Friday, July 26, 2013

Why I Am An Anglican II

Bishop Eric Menees
When Archbishop Cramner and the other Anglican Reformers first broke from the Roman Catholic Church, they wanted to keep the richness of the faith and the tradition of the Apostolic and Patristic periods of the church. In doing so, the Anglican reformers placed a strong emphasis on both the Word of God and the Sacraments of the Church - the 39 Articles of Religion state that, "The visible Church of Christ is a congregation of faithful men, in which the pure Word of God is preached, and the Sacraments be duly ministered according to Christ's ordinance, in all those things that of necessity are requisite to the same." (Article 19)
I love the Anglican Church because we recognize that the Holy Scriptures of the Old and New Testament are the Inspired Word of God! The 39 Articles are clear in stating:

"Holy Scripture containeth all things necessary to salvation: so that whatsoever is not read therein, nor may be proved thereby, is not to be required of any man, that it should be believed as an article of the Faith, or be thought requisite or necessary to salvation. In the name of the Holy Scripture we do understand those canonical Books of the Old and New Testament, of whose authority was never any doubt in the Church." (Article 6)

For Anglicanism, it begins and ends with God's self-revelation through His Word. The Book of Common Prayer itself is made up of something like 80% that is just a guess on my part, (but I'm sure someone with lots of time on their hands has already done a study) however, it is an educated guess. Look at the words of institution (the words Jesus used at the Last Supper) during Holy Eucharist, which are taken from the Gospels and Corinthians. Or take the Morning Prayer and Evening Prayer services where, for example, the Magnificat (Luke 1:46-55) and the Nunc Dimittis (Luke 2:29-32) are taken directly from scripture.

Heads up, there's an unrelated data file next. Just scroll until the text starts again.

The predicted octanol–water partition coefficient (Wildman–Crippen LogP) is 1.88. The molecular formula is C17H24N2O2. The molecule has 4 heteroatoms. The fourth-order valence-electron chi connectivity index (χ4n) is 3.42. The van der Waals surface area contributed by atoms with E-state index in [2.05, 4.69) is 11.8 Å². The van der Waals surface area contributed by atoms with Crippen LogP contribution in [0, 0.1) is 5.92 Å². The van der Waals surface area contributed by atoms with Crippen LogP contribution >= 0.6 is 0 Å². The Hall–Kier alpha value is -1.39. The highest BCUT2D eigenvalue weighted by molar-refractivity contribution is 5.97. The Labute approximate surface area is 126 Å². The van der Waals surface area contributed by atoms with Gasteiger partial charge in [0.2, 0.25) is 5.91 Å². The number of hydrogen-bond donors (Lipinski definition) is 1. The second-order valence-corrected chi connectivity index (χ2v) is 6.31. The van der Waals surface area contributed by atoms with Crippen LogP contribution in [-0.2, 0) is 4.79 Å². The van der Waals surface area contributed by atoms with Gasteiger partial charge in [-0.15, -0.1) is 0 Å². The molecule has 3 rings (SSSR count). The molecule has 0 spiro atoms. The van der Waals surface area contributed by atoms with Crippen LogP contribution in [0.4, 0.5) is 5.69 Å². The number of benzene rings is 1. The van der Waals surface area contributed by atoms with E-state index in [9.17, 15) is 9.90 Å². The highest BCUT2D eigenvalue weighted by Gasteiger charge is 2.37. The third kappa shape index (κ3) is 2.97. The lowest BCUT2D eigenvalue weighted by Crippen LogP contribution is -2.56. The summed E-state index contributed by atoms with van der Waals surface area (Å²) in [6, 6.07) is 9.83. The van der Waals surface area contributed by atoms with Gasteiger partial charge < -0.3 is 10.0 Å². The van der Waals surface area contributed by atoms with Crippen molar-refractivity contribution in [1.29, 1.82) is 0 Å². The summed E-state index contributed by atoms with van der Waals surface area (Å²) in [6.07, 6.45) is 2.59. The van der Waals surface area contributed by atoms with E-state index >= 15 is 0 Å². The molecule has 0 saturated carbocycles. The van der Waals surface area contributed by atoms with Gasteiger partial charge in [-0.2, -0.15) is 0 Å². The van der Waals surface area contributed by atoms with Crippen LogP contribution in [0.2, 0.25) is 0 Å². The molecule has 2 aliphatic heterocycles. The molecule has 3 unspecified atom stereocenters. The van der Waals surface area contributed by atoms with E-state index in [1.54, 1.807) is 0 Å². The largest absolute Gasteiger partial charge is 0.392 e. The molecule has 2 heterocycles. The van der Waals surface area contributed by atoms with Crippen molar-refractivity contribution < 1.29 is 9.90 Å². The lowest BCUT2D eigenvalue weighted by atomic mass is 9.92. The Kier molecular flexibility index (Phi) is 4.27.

This was done in a radical move to make the scriptures accessible to all people: rich and poor, literate and illiterate. By attending the services, the people were immersed in the Word of God. Equally, when the lectionary was put together, the intention was to allow the scriptures to be taught and learned on a Sunday by Sunday - day by day basis.

This emphasis on the Word of God has been brought into modern day Anglicanism, and has been affirmed in current documents like the Jerusalem Declaration and the Constitution and Canons of the Anglican Church in North America (ACNA). "The Bible is to be translated, read, preached, taught and obeyed in the plain and canonical sense, respectful of the Church's historic and consensual reading" (Jerusalem Declaration)

This emphasis on The Word of God is also one of our points of separation from the Episcopal Church, which has, for a generation now, taught that the Bible contains the "words" of God but is not necessarily the inspired Word of God that is authoritative for our lives. In the Anglican Church we read, believe and follow the words of St. Paul when writing to Timothy, "All Scripture is God-breathed and is useful for teaching, rebuking, correcting and training in righteousness, so that the servant of God may be thoroughly equipped for every good work." (2 Timothy 3:16-17) Our lives - public and private- are to be modeled upon the the scriptures of the Old and New Testaments.

As the ACNA puts together our Prayer Book and develops the lectionary, I've encouraged Bishop Thompson and his committee to reverse what the Episcopal Church did in removing large sections of scripture that they disagreed with from the daily and Sunday readings. We have a wonderful opportunity to get it right, and to make sure that we begin and end with the Word of God!


The Underground Pewster said...

Once they get the lectionary right, then the hard work of getting people to follow a regular plan of study and daily worship.

Dale Matson said...

I think you and Bishop Eric are on the same page about restoring what has been taken out of the lectionary readings by TEC